These lands are east of the River Leven. A quarterland in Lennox is normally £5 (7½m) and an eighthland would therefore be £2 10s (3¾m). The extent we would expect for three eighthlands is therefore 11¼ merklands, not 10 merklands. The document does go on to subtract a fishery on the River Leven, a mill and 3 acres + grazing for the miller but I am not sure we can equate these with the loss of 1¼ merklands. These lands were probably those known afterwards as Bonhill Napier.


The above documents gives us a minimum half carucate of Bonhill west of Leven and ⅜ carucate east of Leven.


If Bullull was the name of a davach (or carucate or arachor?) in 1223 then it may have been a £20 (30m) land. A davach east of Leven and a half-davach west of Leven would fit quite well with the above-quoted documents. It would also fit with the claim that Bonhill was originally a very small parish – about 44m in 1643. (A davach and a half might have been equivalent to 45m).




Lands originally in the  parish of Luss:



We have two early grants for an Auchindonan in Lennox:

Cartularium de Levenax pp 4-5, King Robert II granted Walter of Fasselane:

totas terras de Auchindonane et de Inverdowne

(all the lands of Auchindonane [Auchendennan] and Inverdowne [the Inver or mouth of ? burn])

GD220/2/1/31 1384 gives the lands as Achyndonane and Mvdoven.


RMS I (81) Robert I (c. 1315-1321) gave Malcolm Fleming ‘Achyndonan’ which Malcolm de Drumonde resigned.


In later times there were two Auchendennans: one (Irving II p 213), was of the ‘righ’ or king; the other was Auchendennan-Dennistoun. I am not sure exactly how the early grants match with later ownership but the ‘inver’ section seems to have gone to the family eventually called Dennistoun (see also under Cameron in this parish and Colgrain in Cardross parish). Irving (II p 214) says Arden was Auchendennan-Dennistoun so this was the northern section of Auchendennan.



See also Tulliechewan below. The Collegiate Church or Provostry of Dumbarton held the patronage of the church of Bonhill as well as the lands of Stockroggert. In 1571 Provost Cuthbert Cunninghame granted Stockroggert to his father John Cunninghame of Drumquhassle. (Guthrie Smith: Strathblane, p 190). GD86/233 1572 shows Stuckrodgert to have been 40s OE. See also RMS VI (272) 1595.



I assume there was only one £5 land of Cameron although it appears both in retours to the Duke of Lennox (e.g. Retours, Dumbarton (25, 53, 57, 71)) where it is called Camron-Dennistoun or similar and in Colquhoun of Luss sasines and retours (e.g. Retours, Dumbarton (69, 78)) as Camroune or similar.

There is also a Cameron in Drymen parish.



Cartularium de Levenax pp 91-92, King Alexander (II) confirmed on last day of May a.r. 12 (1226)

donationem illam, quam Maldovenus comes de Levenax fecit Hamelen filio comitis de Levenax, de … Dolenchen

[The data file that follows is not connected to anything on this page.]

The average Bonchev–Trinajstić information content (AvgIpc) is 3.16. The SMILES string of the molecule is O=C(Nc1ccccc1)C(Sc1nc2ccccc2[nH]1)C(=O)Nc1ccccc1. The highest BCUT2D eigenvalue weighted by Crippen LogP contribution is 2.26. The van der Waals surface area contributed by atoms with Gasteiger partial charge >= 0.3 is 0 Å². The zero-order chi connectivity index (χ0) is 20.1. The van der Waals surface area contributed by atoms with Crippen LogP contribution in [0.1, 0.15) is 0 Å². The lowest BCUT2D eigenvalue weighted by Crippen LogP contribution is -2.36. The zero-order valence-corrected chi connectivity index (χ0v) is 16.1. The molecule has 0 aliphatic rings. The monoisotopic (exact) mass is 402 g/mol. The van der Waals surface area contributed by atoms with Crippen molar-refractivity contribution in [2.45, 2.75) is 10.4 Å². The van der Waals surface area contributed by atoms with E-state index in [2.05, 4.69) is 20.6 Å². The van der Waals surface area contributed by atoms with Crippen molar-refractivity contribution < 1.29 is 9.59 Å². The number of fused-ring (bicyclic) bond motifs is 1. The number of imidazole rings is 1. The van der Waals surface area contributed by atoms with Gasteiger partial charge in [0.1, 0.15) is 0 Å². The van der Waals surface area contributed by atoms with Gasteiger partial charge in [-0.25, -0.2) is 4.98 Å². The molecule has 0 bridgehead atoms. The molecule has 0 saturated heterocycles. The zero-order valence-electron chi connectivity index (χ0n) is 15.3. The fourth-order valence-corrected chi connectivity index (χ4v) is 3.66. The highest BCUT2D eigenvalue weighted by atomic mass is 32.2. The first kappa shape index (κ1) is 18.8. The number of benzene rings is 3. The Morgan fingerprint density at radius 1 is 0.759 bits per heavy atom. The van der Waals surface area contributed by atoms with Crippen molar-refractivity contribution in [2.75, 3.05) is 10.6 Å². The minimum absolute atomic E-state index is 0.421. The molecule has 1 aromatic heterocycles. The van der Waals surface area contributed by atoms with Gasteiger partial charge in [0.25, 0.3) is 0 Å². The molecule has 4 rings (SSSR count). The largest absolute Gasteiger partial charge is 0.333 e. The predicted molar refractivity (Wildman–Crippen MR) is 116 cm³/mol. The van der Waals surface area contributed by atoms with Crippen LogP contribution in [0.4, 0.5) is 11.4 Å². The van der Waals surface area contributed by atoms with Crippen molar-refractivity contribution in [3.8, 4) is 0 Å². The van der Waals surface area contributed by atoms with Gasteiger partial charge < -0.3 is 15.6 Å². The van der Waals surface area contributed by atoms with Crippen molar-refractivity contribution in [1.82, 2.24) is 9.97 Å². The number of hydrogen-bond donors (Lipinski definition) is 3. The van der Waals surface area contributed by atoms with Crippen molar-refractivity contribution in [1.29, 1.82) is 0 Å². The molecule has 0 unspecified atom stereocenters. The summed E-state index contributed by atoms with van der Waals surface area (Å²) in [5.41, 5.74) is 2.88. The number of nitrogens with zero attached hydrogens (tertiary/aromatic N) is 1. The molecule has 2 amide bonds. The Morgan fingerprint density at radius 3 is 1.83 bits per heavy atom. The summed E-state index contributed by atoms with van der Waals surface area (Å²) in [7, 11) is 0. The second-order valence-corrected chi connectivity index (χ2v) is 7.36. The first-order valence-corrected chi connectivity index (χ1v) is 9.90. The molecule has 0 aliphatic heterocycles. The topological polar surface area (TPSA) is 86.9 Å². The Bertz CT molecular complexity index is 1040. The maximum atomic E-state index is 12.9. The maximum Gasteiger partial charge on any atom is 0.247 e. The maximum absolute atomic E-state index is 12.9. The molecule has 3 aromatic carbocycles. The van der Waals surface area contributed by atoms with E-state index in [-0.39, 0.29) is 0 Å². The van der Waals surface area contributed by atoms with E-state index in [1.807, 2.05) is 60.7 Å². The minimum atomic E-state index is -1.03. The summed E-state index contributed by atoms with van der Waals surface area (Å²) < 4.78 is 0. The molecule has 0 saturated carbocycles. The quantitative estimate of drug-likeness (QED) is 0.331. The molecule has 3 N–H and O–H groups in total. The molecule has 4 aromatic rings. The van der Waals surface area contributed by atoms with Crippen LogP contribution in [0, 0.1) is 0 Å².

(that gift which Maldowen earl of Lennox made to Hamelen, son of the earl of Lennox, (i.e. Hamelen was Maldowen’s brother), of … Dolenchen [Tulliechewan]) – amongst other lands.

One of my reasons for thinking Dolenchen is Tulliechewan is because this and the following two documents show it as held by the family of Faslane.


Cartularium de Levenax pp 92-3, Donald, earl of Lennox, granted to Walter of Fosselane, son and heir of Anweleth of Fosselane:

totam illam terram que vocatur Tulewyn, in comitatu nostro de Levenax, super aquam de Levyne; excepta tamen illa terra que vocatur Stukeroger…

(that whole land called Tulewyn [Tulliechewan], in our earldom of Lennox, above the water of Levyne [Leven]; except the land called Stukeroger [Stuckrodgert]) – Tulliechewan also spelled ‘Tulyewyn’

faciendo inde in communi exercitu …  forinsecum servitium quantum pertinet ad unam quartariam terre in Levenax

(doing therefor in the common army … the forinsec service pertaining to a quarterland in Lennox)

The implication is that Tulliechewan was a quarterland. Its merkland extent in the table suggests a half-carucate. The implication that Stukeroger may originally have been part of Tulliechewan further complicates matters.

4m Lytill Tullychewin in RPC I pp 553-4 1567.


NRAS3544/2/71 is a charter of confirmation by Donald, Earl of Lennox to Walter of Faslane, of lands called Tulbelkyn. I have not seen this charter but Tulbelkyn may be for Tulliechewan.


Laing Charters (781) 1565 refers to Middle Tulliechewan and two ‘croftingais’. Laing Charters (1250) 1592 gives a witness from Craitingaw. AS II (1128) 1664 refers to Mickle (or Easter) Tulliechewan excepting the ‘possil’ (small farm) called Craigingew. Guthrie Smith (Strathendrick p 331) refers to Middle Tulliechewan and half the possle of Croftengaw in 1686. Laing Charters (3233) 1772 refers to the two Croftingews. Fraser, Chiefs of Colquhoun, II, p 171, refers to Possle of Croftingea containing about five acres. I have tried to make sense of these terms and the only parallel I can draw is with early references to ‘Croftingay’ (or similar) in Finnich in Drymen parish. Here they clearly mean ‘the dewar’s croft’ so I think there may have been two crofts in Tulliechewan which belonged to a family of dewars.



Lands originally in the  parish of Kilmaronock



Ballagan was granted to the Friars Preachers of Glasgow in 1451. (OPS I pp 35-6 and Liber collegii Nostre Domine, Glasgow, 1846 pp 171-2). There are references to its later history in RMS IV (1711) 1565-6, (2044) 1572 and (2973) 1579-1580.



Lands of the old parish of Bonhill


Dallenlenrath or Dalmonach

Register of Paisley pp 212-213 of 1225 refers to Dallenlenrath lying between a fishery called Lynbren and the main road to Dumbarton. It is Dollenlenrach on pp 214-15. It would have been so small I doubt it had an assessment.

For full discussion of the variant names see Kilpatrick text file under Kilpatrick parish.



Grant c. 1240 of ‘medietatem Quarterij Terre que dicitur hachenkerach In Parochia de Buthelulle’ (half a quarterland called Hachenkerach in parish of Buthelulle) towards the maintenance of the fabric of the church of Glasgow. (Registrum Episcopatus Glasguensis, Vol I, Nos 177 & 178). (It is possible that this ⅛ land was only half of Auchincarroch). The two Auchrenchanys GD198/121 1513.



The Collegiate Church or Provostry of Dumbarton was founded c. 1453. It held the patronage of the church of Bonhill as well as the lands of Ladyton in the parish. In 1571 Provost Cuthbert Cunninghame granted Ladytoun to his father John Cunninghame of Drumquhassle. (Guthrie Smith, Strathblane, p 190; GD86/233).



Laing Charters (2199) 1637 refers to 50s lands of Blackthrid & Garmoir. I think Blackthird was probably part of the £5 of Darleith.